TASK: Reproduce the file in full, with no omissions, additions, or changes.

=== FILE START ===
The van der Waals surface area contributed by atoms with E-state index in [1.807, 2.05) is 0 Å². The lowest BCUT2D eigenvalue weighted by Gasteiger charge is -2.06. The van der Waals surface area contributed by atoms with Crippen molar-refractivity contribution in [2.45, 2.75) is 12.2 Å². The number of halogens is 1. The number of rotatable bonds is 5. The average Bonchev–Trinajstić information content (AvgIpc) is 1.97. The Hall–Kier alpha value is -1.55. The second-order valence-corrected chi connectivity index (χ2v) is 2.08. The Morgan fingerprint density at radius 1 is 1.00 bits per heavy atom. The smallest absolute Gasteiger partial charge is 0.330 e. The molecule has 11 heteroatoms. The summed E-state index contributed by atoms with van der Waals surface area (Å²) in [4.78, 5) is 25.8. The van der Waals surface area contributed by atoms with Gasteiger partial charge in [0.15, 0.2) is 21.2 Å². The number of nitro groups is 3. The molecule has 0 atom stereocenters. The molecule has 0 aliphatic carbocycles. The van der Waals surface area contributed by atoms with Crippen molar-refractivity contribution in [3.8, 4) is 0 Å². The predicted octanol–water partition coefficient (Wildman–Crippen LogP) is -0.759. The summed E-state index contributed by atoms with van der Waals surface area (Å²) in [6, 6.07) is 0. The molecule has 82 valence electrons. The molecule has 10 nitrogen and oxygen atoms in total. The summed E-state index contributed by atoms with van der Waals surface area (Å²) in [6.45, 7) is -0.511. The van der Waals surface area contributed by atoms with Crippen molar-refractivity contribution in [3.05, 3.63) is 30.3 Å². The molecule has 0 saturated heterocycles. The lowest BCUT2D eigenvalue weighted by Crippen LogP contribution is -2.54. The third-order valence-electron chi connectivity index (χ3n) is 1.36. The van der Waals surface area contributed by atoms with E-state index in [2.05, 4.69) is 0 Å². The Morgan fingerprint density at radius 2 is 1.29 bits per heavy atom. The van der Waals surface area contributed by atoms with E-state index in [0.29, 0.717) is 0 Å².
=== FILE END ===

The van der Waals surface area contributed by atoms with E-state index in [1.807, 2.05) is 0 Å². The lowest BCUT2D eigenvalue weighted by Gasteiger charge is -2.06. The van der Waals surface area contributed by atoms with Crippen molar-refractivity contribution in [2.45, 2.75) is 12.2 Å². The number of halogens is 1. The number of rotatable bonds is 5. The average Bonchev–Trinajstić information content (AvgIpc) is 1.97. The Hall–Kier alpha value is -1.55. The second-order valence-corrected chi connectivity index (χ2v) is 2.08. The Morgan fingerprint density at radius 1 is 1.00 bits per heavy atom. The smallest absolute Gasteiger partial charge is 0.330 e. The molecule has 11 heteroatoms. The summed E-state index contributed by atoms with van der Waals surface area (Å²) in [4.78, 5) is 25.8. The van der Waals surface area contributed by atoms with Gasteiger partial charge in [0.15, 0.2) is 21.2 Å². The number of nitro groups is 3. The molecule has 0 atom stereocenters. The molecule has 0 aliphatic carbocycles. The van der Waals surface area contributed by atoms with Crippen molar-refractivity contribution in [3.8, 4) is 0 Å². The predicted octanol–water partition coefficient (Wildman–Crippen LogP) is -0.759. The summed E-state index contributed by atoms with van der Waals surface area (Å²) in [6, 6.07) is 0. The molecule has 82 valence electrons. The molecule has 10 nitrogen and oxygen atoms in total. The summed E-state index contributed by atoms with van der Waals surface area (Å²) in [6.45, 7) is -0.511. The van der Waals surface area contributed by atoms with Crippen molar-refractivity contribution in [3.05, 3.63) is 30.3 Å². The molecule has 0 saturated heterocycles. The lowest BCUT2D eigenvalue weighted by Crippen LogP contribution is -2.54. The third-order valence-electron chi connectivity index (χ3n) is 1.36. The van der Waals surface area contributed by atoms with E-state index in [2.05, 4.69) is 0 Å². The Morgan fingerprint density at radius 2 is 1.29 bits per heavy atom. The van der Waals surface area contributed by atoms with E-state index in [0.29, 0.717) is 0 Å².